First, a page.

It is, however, said that the statute of the state, as interpreted by its highest court, is not directed against gambling contracts relating to the selling or buying of grain or other commodities, but against mere options to sell or buy at a future time without any settlement between the parties upon the basis of differences, and therefore involving no element of gambling. The argument then is, that the statute directly forbids the citizen from pursuing a calling which, in itself, involves no element of immorality, and therefore by such prohibition it invades his liberty as guaranteed by the supreme law of the land. Does this conclusion follow from the premise stated? Is it true that the legislature is without power to forbid or suppress a particular kind of business, where such business, properly and honestly conducted, may not, in itself, be immoral? We think not. A calling may not in itself be immoral, and yet the tendency of what is generally or ordinarily or often done in pursuing that calling may be towards that which is admittedly immoral or pernicious. If, looking at all the circumstances that attend, or which may ordinarily attend, the pursuit of a particular calling, the state thinks that certain admitted evils cannot be successfully reached unless that calling be actually prohibited, the courts cannot interfere, unless, looking through mere forms and at the substance of the matter, they can say that the statute enacted professedly to protect the public morals has no real or substantial relation to that object, but is a clear, unmistakable infringement of rights secured by the fundamental law. Mugler v. Kansas, 123 U.S. 623, 661 , 31 S. L. ed. 205, 210, 8 Sup. Ct. Rep. 273; Minnesota v. Barber, 136 U.S. 313, 320 , 34 S. L. ed. 455, 458, 3 Inters. Com. Rep. 185, 10 Sup. Ct. Rep. 862; Brimmer v. Rebman, 138 U.S. 78 , 34 L. ed. 862, 3 Inters. Com. Rep. 485, 11 Sup. Ct. Rep. 213; Voight v. Wright, 141 U.S. 62 , 35 L. ed. 638, 11 Sup. Ct. Rep. 855.
We cannot say from any facts judicially known to the court, or from the evidence in this case, that the prohibition of options to sell grain at a future time has, in itself, no reasonable relation to the suppression of gambling grain contracts in respect of which the parties contemplate only a settlement on the basis [184 U.S. 425, 430] of differences in the contract and market prices. Perhaps the legislature thought that dealings in options to sell or buy at a future time, although not always or necessarily gambling, may have the effect to keep out of the market, while the options lasted, the property which is the subject of the options, and thus assist purchasers to establish, for a time, what are known as 'corners,' whereby the ordinary and regular sales or exchanges of such property, based upon existing prices, may be interfered with and persons who have in fact no grain, and do not care to handle any, enabled to practically control prices. Or, the legislature may have thought that options to sell or buy at a future time were, in their essence, mere speculations in prices and tended to foster a spirit of gambling. In all this the legislature of the state may have been mistaken. If so, the mistake was not such as to justify the conclusion that the statute was a mere cover to destroy a particular kind of business not inherently harmful or immoral. It must be assumed that the legislature was of opinion that an effectual mode to suppress gambling grain contracts was to declare illegal all options to sell or buy at a future time. The court is unable to say that the means employed were not appropriate to the end sought to be attained and which it was competent for the state to accomplish.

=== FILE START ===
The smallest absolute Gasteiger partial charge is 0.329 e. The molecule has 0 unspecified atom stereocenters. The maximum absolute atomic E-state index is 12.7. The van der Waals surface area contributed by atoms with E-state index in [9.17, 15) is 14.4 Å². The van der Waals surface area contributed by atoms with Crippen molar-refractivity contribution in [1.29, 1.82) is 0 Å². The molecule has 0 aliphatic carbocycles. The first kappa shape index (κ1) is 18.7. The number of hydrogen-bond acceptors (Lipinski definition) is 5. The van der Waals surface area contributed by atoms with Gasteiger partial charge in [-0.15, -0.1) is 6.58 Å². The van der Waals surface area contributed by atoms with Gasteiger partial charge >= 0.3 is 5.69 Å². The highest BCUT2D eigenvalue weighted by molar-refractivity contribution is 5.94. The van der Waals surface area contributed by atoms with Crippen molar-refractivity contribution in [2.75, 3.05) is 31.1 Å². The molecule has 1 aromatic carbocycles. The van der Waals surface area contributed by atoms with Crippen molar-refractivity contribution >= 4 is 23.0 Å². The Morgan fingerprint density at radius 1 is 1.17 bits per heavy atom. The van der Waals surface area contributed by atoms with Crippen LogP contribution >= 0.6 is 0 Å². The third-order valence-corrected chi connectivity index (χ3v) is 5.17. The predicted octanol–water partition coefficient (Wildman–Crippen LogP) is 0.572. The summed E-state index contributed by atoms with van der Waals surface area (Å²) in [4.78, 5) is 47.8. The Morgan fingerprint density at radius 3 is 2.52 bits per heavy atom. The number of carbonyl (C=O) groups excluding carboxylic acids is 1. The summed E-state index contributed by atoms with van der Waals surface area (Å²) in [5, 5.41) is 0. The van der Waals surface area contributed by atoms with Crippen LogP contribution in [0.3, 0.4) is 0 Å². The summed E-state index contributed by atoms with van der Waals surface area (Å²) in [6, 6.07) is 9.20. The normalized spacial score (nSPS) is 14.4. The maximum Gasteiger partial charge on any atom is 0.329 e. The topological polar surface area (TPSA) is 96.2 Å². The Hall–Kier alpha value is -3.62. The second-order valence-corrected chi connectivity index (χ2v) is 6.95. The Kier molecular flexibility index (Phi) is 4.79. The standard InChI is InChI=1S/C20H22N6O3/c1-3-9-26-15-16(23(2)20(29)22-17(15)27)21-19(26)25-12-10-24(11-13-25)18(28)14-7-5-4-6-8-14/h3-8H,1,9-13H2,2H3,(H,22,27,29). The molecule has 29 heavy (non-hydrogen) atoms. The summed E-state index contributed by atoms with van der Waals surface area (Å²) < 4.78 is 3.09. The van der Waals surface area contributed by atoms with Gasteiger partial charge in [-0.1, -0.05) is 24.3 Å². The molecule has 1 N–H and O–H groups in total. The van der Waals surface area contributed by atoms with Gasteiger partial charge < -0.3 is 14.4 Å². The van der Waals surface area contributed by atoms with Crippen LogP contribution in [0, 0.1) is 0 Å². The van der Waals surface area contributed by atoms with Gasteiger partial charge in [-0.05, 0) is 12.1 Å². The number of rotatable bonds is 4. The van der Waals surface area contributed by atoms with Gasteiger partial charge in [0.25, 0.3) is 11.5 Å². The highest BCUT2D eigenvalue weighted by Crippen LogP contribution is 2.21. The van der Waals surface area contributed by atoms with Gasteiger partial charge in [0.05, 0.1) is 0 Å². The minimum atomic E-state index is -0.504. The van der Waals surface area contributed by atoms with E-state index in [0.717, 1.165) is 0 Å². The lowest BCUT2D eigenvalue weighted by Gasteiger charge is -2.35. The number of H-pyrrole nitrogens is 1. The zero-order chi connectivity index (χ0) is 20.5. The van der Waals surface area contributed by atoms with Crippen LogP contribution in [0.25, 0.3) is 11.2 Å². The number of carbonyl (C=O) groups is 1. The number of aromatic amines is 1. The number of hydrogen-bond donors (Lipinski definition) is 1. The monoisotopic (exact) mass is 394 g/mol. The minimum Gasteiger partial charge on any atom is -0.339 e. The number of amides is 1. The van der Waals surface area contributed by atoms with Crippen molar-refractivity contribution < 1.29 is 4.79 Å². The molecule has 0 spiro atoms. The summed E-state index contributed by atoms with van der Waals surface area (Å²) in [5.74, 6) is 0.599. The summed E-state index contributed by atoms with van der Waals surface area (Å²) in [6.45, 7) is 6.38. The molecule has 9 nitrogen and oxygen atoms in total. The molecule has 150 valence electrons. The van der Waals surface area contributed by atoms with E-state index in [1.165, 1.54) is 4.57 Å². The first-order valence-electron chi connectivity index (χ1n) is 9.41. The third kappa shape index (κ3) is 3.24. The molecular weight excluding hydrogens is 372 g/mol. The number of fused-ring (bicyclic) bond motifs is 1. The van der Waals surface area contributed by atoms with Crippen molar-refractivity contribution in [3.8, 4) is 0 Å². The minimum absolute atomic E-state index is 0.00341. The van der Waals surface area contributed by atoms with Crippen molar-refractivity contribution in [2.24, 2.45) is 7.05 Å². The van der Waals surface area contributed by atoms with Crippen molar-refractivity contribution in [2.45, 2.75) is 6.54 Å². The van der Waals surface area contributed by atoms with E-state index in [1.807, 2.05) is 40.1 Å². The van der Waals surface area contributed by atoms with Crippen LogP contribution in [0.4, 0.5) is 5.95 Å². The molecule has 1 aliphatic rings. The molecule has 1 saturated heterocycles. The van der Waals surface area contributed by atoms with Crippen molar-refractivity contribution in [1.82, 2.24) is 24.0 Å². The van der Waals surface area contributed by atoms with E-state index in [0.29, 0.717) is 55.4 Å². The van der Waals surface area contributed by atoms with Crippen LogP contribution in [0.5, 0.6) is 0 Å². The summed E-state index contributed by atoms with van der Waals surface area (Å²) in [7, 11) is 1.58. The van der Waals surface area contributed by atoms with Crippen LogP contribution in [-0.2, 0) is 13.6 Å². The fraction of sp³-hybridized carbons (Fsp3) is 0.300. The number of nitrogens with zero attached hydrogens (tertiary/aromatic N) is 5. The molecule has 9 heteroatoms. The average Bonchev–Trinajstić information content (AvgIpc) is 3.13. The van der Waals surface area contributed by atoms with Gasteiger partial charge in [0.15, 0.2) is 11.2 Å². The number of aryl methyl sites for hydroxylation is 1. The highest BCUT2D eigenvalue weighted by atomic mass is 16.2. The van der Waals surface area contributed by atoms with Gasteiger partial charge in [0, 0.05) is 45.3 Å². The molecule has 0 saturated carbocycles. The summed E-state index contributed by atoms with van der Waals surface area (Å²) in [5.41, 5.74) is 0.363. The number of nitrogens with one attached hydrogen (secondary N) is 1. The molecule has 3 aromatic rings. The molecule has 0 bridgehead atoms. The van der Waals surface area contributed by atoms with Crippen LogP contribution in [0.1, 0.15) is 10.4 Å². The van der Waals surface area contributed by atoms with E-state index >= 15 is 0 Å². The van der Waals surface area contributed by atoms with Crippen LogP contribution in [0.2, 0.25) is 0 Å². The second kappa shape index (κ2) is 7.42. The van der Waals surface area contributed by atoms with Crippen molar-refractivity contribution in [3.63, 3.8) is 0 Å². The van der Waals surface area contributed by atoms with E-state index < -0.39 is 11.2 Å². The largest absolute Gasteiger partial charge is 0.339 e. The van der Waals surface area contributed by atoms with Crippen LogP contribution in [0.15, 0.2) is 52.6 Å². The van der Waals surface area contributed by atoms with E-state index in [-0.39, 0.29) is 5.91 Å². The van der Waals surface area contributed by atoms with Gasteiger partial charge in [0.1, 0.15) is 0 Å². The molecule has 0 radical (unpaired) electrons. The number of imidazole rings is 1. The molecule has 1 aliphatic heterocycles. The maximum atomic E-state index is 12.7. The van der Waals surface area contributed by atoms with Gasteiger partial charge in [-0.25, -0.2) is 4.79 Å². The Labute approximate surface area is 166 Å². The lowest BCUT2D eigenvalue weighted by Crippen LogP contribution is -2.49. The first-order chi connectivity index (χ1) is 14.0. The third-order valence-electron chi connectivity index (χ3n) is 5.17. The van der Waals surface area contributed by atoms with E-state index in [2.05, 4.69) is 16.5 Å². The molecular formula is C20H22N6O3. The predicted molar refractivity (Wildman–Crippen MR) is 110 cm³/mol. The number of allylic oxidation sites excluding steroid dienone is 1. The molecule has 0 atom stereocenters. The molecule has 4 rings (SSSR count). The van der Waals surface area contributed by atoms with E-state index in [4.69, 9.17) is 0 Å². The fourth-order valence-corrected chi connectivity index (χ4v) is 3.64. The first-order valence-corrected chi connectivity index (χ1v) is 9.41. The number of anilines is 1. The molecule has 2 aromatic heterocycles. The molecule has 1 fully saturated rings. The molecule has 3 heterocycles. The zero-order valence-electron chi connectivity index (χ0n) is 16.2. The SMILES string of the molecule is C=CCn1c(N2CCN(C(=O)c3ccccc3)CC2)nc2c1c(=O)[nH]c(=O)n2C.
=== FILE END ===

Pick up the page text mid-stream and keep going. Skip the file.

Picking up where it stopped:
The supreme court of the state in this case said: 'The practice of gambling on the market prices of grain and other commodities is universally recognized as a pernicious evil, and that the suppression of such evil is within the proper exercise of the police power has been too frequently declared to be open to discussion. The evil does not consist in contracts for the purchase or sale of grain to be delivered in the future, in which the delivery and acceptance of the grain so contracted for is bona fide contemplated and intended by the parties, but in contracts by which the parties intend to secure, not the article contracted for, but the right or privilege of receiving the difference between the contract price and the market price of the article. The object to be accomplished by the legislation under consideration is the suppression of contracts of the latter character, which are in truth mere wagers as to the future market price [184 U.S. 425, 431] of the article or commodity which is the subject-matter of the wager. Clearly a contract which gives to one of the contracting parties a mere privilege to buy corn, but does not bind him to accept and pay for it, is wanting in the elements of good faith to be found in a contract of purchase and sale where both parties are bound, and offers a more convenient cover and disguise for mere wagers on the price of grain than contracts which create the relation of vendor and vendee. Such contracts are in the nature of wagers, that contracted for being the mere privilege to buy the grain should its market value prove to be greater than the price fixed in the contract for such privilege. The prohibition of the right to enter into contracts which do not contemplate the creation of an obligation on the part of one of the contracting parties to accept and pay for the commodity which is the pruported subject-matter of the contract, but only to invest him with the option or privilege to demand, the other contracting party shall deliver him the grain if he desires to purchase it, tends materially to the suppression of the very evil of gambling in grain options which it was the legislative intent to extirpate, for the reason such evil injuriously affected the welfare and safety of the public. The denial of the right to make such contracts tended directly to advance the end the legislature had in view, and was not an inappropriate measure of attack on the evil intended to be eradicated. So far as that point is concerned, the act must be deemed a valid law of the land, as such must be enforced, though it infringe in a degree upon the property rights of citizens. To that extent private right must be deemed secondary to the public good.' 186 Ill. 51, 50 L. R. A. 764, 57 N. E. 800.
We are unwilling to declare these views of the state court to be wholly without foundation, and therefore cannot adjudge that the legislature of Illinois transcended the limits of constitutional authority when enacting the statute in question. In reaching this conclusion we have recognized the principle, long established and vital in our constitutional system, that the courts may not strike down an act of legislation as unconstitutional, unless it be plainly and palpably so.
The statute here involved may be unwise. But an unwise [184 U.S. 425, 432] enactment is not necessarily, for that reason, invalid. It may be, as suggested by counsel, that the steady, vigorous enforcement of this statute will materially interfere with the handling or moving of vast amounts of grain in the West which are disposed of by contracts or arrangements made in the Board of Trade in Chicago. But those are suggestions for the consideration of the Illinois legislature. The courts have nothing to do with the mere policy of legislation.
The judgment of the Supreme Court of Illinois is affirmed.
Mr. Justice Brewer and Mr. Justice Peckham dissented.